Norwegian National Road 13 enters Granvin via the Tunsberg Tunnel which runs through the high mountains to the northwest. The highway then runs through Granvin before entering the Vallavik Tunnel which runs through the high mountains to the southeast. The Vallavik Tunnel connects up with the Hardanger Bridge in Ulvik which crosses the Hardangerfjorden. A car ferry service connects Kvanndal (in southwest Granvin) with the villages of Utne and Kinsarvik (in Ullensvang municipality) on the south side of the Hardangerfjord. From 1935 to 1988, Hardanger railway line ran between Granvin and Vossevangen. The line was closed in 1988 and the rails were later removed.
|Source: Statistics Norway.|
In April 1940, during the German invasion of Norway during World War II, there was some fighting between German and Norwegian forces in Granvin. German forces landed in the village of Granvin on 25 April as part of their pincer movement towards the Norwegian military camps at Vossevangen. There was fighting at Skjervefossen for most of that day, until the Norwegian forces retreated late at night to avoid encirclement. Four Norwegian soldiers and at least 30 German soldiers fell in the fighting.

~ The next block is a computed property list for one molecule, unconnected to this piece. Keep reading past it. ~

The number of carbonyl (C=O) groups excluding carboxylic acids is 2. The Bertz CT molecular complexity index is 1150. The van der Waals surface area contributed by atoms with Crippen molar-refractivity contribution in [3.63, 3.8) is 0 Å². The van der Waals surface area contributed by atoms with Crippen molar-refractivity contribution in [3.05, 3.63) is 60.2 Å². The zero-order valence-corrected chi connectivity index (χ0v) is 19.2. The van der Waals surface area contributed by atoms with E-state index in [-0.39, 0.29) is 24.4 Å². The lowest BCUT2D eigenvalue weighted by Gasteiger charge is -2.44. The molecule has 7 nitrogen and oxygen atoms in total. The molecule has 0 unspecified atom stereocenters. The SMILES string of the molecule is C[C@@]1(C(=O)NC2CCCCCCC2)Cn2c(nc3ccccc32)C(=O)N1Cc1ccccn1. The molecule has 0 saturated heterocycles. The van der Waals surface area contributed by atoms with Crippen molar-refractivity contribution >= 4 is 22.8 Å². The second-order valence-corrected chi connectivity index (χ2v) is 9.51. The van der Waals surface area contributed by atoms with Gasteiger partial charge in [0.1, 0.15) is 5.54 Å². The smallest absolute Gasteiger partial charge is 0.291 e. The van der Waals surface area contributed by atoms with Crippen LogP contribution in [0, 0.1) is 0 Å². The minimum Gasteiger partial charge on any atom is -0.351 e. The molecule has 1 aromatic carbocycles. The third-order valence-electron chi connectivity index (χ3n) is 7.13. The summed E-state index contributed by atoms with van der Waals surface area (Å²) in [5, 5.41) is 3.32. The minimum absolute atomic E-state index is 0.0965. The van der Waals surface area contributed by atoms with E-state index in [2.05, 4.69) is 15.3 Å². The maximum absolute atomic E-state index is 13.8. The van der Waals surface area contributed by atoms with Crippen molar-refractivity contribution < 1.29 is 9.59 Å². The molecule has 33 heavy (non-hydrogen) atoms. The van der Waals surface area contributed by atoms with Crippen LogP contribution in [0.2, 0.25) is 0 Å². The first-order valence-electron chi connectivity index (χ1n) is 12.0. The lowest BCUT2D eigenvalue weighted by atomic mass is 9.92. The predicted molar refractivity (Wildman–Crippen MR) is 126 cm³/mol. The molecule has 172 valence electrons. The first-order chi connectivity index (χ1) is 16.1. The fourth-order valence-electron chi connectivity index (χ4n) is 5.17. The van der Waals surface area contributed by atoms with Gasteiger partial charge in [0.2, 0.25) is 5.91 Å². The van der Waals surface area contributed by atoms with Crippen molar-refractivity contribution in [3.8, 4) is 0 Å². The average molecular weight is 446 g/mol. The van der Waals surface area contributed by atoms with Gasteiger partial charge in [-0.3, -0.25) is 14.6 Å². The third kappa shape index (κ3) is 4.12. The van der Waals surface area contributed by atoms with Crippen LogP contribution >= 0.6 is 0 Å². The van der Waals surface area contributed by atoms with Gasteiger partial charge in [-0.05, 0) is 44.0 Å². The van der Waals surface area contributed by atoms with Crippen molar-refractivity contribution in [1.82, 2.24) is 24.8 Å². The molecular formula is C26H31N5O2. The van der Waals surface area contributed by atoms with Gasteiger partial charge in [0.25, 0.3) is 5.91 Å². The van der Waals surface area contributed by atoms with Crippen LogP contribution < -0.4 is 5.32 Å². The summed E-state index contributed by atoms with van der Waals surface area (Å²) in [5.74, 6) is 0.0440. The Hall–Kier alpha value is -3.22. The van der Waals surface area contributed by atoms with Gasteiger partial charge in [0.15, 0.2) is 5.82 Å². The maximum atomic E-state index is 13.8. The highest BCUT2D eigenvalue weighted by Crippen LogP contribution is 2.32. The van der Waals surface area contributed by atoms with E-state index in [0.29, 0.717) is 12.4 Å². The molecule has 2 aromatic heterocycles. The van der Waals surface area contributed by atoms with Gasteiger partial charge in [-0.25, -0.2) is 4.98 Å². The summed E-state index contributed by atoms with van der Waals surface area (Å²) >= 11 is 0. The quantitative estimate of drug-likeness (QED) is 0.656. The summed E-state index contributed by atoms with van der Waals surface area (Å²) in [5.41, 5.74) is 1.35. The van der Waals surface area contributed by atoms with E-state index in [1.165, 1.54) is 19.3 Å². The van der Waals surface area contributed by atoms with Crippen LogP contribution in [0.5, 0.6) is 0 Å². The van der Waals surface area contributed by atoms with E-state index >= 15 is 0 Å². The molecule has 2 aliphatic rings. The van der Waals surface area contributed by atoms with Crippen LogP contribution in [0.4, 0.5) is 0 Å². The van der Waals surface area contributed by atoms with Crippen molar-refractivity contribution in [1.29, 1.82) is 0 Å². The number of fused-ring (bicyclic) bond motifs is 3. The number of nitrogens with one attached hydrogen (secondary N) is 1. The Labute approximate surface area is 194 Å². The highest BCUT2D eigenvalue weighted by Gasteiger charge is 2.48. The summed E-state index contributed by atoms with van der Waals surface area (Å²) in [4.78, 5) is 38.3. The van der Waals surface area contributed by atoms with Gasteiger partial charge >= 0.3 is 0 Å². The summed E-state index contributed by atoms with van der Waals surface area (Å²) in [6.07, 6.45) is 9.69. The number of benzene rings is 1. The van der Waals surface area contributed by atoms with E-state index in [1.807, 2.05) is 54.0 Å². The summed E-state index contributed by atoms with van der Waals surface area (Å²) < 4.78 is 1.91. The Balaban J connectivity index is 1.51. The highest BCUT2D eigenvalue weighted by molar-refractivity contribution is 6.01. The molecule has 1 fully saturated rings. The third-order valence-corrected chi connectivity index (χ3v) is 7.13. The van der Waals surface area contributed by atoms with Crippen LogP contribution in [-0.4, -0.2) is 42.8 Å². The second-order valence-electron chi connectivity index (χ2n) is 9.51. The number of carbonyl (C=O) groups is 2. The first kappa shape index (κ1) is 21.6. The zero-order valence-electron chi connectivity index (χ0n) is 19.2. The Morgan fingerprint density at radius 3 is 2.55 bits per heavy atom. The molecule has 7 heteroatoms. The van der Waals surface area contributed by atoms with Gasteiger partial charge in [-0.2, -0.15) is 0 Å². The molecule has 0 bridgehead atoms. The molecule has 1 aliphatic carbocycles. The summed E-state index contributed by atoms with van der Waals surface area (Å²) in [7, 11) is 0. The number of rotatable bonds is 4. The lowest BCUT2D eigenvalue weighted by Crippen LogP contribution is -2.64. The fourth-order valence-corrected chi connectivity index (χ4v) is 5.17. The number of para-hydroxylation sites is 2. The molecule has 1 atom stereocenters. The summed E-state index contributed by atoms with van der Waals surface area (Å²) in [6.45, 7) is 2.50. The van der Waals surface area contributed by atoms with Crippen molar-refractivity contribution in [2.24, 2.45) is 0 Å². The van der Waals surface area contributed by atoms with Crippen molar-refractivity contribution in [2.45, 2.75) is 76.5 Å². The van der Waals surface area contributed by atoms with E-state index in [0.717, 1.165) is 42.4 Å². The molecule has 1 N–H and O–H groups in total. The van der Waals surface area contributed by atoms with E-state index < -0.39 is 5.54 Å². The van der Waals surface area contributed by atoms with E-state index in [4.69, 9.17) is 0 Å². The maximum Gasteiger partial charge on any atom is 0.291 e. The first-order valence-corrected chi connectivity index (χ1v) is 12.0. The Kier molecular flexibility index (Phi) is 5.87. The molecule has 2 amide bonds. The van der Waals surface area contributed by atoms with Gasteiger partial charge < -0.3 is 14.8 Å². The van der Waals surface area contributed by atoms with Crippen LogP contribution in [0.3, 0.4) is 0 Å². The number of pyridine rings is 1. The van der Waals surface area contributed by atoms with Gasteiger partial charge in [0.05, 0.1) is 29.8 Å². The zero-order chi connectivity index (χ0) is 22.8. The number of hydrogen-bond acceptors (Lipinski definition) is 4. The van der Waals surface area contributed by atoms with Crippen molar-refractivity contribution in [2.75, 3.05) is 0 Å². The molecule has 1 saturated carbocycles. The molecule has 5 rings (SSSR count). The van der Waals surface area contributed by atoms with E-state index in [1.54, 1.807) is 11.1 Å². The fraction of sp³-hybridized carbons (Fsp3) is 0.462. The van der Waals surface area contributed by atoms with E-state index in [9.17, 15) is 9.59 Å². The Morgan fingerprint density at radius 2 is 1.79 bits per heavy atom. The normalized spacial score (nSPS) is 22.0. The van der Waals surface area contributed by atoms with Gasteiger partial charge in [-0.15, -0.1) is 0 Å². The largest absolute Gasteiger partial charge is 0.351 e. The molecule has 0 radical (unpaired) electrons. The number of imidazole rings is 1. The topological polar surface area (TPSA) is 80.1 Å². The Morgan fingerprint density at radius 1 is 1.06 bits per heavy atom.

The population of Granvin has been dropping in recent years. In 1951, the population was 1,158. Since then, it has dropped by 21.3% to 911 in 2014. This situation is common in many smaller, rural municipalities in Norway.
All municipalities in Norway, including Granvin, are responsible for primary education (through 10th grade), outpatient health services, senior citizen services, unemployment and other social services, zoning, economic development, and municipal roads. The municipality is governed by a municipal council of elected representatives, which in turn elect a mayor.
|Party Name||Name in Norwegian||Number of
|Socialist Left Party||Sosialistisk Venstreparti||1|
|Total number of members:||13|
- Lars Jonson Haukaness (1863-1929), an impressionist painter
- Hans Dahl (1849-1937), an artist specializing in landscape paintings
In popular culture
Granvin is a major setting in Moe Cidaly's short story "Summer Episode".
- "Navn på steder og personer: Innbyggjarnamn" (in Norwegian). Språkrådet. Retrieved 2015-12-01.
- Jukvam, Dag (1999). "Historisk oversikt over endringer i kommune- og fylkesinndelingen" (PDF) (in Norwegian). Statistisk sentralbyrå.
- Rygh, Oluf (1919). Norske gaardnavne: Nordre Bergenhus amt (in Norwegian) (12 ed.). Kristiania, Norge: W. C. Fabritius & sønners bogtrikkeri. pp. 484, 486.
- "Civic heraldry of Norway - Norske Kommunevåpen". Heraldry of the World. Retrieved 2014-05-19.
- Hansteen, Wilhelm (1971). Operasjonene til lands på Vestlandet og i Hallingdal og Numedal (in Norwegian). Oslo. pp. 170–183.
- "Population changes in municipalities 1951-2014. Granvin." (in Norwegian). Statistics Norway. Retrieved 2014-05-22.
- "Members of the local councils, by party/electoral lists and municipality" (in Norwegian). Statistics Norway. 2011.
- "Summer Episode". moecidaly.com. 2016.
|Wikimedia Commons has media related to Granvin.|